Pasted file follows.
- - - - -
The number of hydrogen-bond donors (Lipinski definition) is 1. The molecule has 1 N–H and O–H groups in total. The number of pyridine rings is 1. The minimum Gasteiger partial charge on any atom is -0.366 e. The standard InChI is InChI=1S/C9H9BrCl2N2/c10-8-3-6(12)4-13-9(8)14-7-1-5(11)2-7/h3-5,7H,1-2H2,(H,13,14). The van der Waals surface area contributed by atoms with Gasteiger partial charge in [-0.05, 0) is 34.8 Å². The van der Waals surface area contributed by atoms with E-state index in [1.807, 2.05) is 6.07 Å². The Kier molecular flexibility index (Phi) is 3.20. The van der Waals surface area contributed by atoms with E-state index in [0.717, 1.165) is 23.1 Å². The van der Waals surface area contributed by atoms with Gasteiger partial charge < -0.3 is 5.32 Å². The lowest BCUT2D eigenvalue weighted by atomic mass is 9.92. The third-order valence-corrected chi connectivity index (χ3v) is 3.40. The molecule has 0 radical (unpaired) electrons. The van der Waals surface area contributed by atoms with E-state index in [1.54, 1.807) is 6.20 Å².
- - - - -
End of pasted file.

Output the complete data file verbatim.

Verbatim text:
The number of hydrogen-bond donors (Lipinski definition) is 1. The molecule has 1 N–H and O–H groups in total. The number of pyridine rings is 1. The minimum Gasteiger partial charge on any atom is -0.366 e. The standard InChI is InChI=1S/C9H9BrCl2N2/c10-8-3-6(12)4-13-9(8)14-7-1-5(11)2-7/h3-5,7H,1-2H2,(H,13,14). The van der Waals surface area contributed by atoms with Gasteiger partial charge in [-0.05, 0) is 34.8 Å². The van der Waals surface area contributed by atoms with E-state index in [1.807, 2.05) is 6.07 Å². The Kier molecular flexibility index (Phi) is 3.20. The van der Waals surface area contributed by atoms with E-state index in [0.717, 1.165) is 23.1 Å². The van der Waals surface area contributed by atoms with Gasteiger partial charge < -0.3 is 5.32 Å². The lowest BCUT2D eigenvalue weighted by atomic mass is 9.92. The third-order valence-corrected chi connectivity index (χ3v) is 3.40. The molecule has 0 radical (unpaired) electrons. The van der Waals surface area contributed by atoms with E-state index in [1.54, 1.807) is 6.20 Å².